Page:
They met in 1948 in the eighth grade at Humes High School. George, the mover and shaker, became president of their senior class; Elvis, the outsider in flashy clothes and styled hair, played guitar and sang at school events. Klein found his musical passion when he spun his radio dial from the pop sounds of WHBQ 560 up to 1070, where WDIA’s black DJs played very different music for black listeners (and adventurous white kids like George). “This stuff sounded wild and a little dangerous,” he wrote in his autobiography, “and I couldn’t get enough of it.”
While in college, George was hired on at WHBQ as an assistant to DJ Dewey Phillips, whose color-blind idea of “good music for good people” influenced Klein for the rest of his life. One Sunday night, broadcasting live from all-black East Trigg Baptist Church, George looked back at the handful of white faces in the rear pews and there was Elvis, reveling in the powerful gospel music.
Klein’s career quickly grew from small Arkansas stations to powerful WMC in Memphis, where the music and his jive-talking style made Rock & Roll Ballroom a big hit. George was proud to play his friend’s new Sun records and Elvis would drop by the studio. They were kindred spirits on their way up, and their friendship grew. By 1957, Elvis was the hottest artist in the music business, and George was a prominent radio personality.
But WMC decided that rock-and-roll was just a passing fad, changed its format, and fired Klein. Elvis immediately hired him as a “traveling companion,” a charter member of his Memphis Mafia. After a year of the rock-and-roll road and movie glamor, George was back on the air at a small Millington station. Elvis returned to the road, but Klein stayed in Memphis to rebuild his radio career. He landed back at WHBQ in the early 1960s, becoming a top-rated disc jockey, later program director, and the influential host of Talent Party every Saturday on WHBQ-TV.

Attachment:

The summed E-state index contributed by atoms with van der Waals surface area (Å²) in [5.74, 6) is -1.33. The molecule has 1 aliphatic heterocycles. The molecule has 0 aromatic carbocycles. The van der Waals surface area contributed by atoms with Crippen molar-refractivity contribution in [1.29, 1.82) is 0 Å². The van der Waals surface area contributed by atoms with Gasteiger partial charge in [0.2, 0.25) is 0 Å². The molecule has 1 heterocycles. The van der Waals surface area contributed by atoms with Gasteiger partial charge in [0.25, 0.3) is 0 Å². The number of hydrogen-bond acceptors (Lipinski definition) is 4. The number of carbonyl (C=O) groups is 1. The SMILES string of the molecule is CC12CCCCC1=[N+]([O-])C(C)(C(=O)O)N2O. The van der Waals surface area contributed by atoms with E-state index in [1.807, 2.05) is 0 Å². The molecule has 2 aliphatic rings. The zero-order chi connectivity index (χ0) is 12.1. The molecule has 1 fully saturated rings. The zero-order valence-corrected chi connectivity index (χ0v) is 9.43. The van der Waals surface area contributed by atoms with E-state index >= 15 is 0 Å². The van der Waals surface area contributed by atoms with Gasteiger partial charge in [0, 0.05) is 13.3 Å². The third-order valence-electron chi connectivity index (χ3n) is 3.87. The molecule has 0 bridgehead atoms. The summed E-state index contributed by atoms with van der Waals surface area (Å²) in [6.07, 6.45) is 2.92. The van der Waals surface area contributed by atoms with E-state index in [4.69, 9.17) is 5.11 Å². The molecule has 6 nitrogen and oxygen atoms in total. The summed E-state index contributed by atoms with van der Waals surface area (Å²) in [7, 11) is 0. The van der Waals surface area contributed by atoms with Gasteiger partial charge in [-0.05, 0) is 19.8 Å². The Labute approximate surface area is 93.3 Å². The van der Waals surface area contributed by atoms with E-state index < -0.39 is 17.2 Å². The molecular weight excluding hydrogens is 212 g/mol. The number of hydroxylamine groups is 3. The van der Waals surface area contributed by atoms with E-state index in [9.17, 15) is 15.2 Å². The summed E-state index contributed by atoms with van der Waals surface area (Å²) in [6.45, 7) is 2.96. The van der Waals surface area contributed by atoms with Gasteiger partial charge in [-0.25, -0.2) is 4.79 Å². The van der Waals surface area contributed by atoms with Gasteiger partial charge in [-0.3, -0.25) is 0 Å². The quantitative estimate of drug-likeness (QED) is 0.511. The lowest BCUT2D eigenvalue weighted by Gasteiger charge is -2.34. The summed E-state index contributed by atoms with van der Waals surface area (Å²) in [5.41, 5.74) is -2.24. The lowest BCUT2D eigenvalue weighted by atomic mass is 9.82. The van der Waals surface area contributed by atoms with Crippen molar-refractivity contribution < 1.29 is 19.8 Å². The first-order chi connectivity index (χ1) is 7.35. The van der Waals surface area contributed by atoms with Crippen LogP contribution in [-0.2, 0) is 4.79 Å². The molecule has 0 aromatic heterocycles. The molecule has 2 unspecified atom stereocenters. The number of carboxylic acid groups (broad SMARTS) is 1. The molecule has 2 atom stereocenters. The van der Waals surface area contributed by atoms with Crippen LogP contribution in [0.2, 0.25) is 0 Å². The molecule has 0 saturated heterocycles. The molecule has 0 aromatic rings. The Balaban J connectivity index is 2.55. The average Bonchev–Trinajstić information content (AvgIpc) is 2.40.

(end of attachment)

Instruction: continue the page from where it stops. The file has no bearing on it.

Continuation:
It was a savvy combo of music and interviews, with go-go dancing from the WHBQties, pretty high school girls who were regulars. He booked major stars by adjusting to their schedules. George drove the artists to WHBQ after their shows; the 10 o’clock news crew stayed late and recorded performances and interviews for later broadcast. Fats Domino’s appearance made Talent Party the first Mid-South TV show to feature a black artist. A galaxy of stars followed — James Brown, Ray Charles, Stevie Wonder, and many more.
TV Radio Mirror April 1957
AN EVENING WITH ELVIS
Crowds at WMC when Elvis visited me (below) showed how far he'd come since we both went to Humes High School.
I'd known Elvis Presley ever since we were in high school together. How much had fame and fortune changed him? Those hours at his home in Memphis gave me the answer ─ and some new questions!
By GEORGE KLEIN
Prominent Deejay, Station WMC, Memphis, Tenn.
GEE, AS I REMEMBER IT, it was about eight years ago when I first heard Elvis Presley sing. It wasn't for big enormous screaming crowds, nor for television, radio, or even on records, but merely at a little eighth-grade music classroom get-together during the Christmas season at Humes High School here in Memphis. After the class had finished singing carols. Elvis got up in front of the room and started to sing "Cold, Cold, Icy Fingers," which was popular in the Country and Western field at that time. I never will forget Elvis singing that song, there just seemed to be something about the way he sang that stayed with me.
Elvis came to Humes in the eighth grade and stayed on to graduate in 1953. As Humes is a pretty large school, no one really noticed Elvis too much until he began to sing at school parties and functions. I can remember lots of times seeing Elvis walk down the hall with his guitar in his hand. It was noticeable because no one else brought a guitar to school except Elvis. And I just sort of marveled at the way he sang, because I really hadn't ever seen one of the students get up and sing and play a guitar at the same time. Elvis seemed to have talent, I thought, and anyway, no one else ever volunteered to sing. But, boy, Elvis was always ready.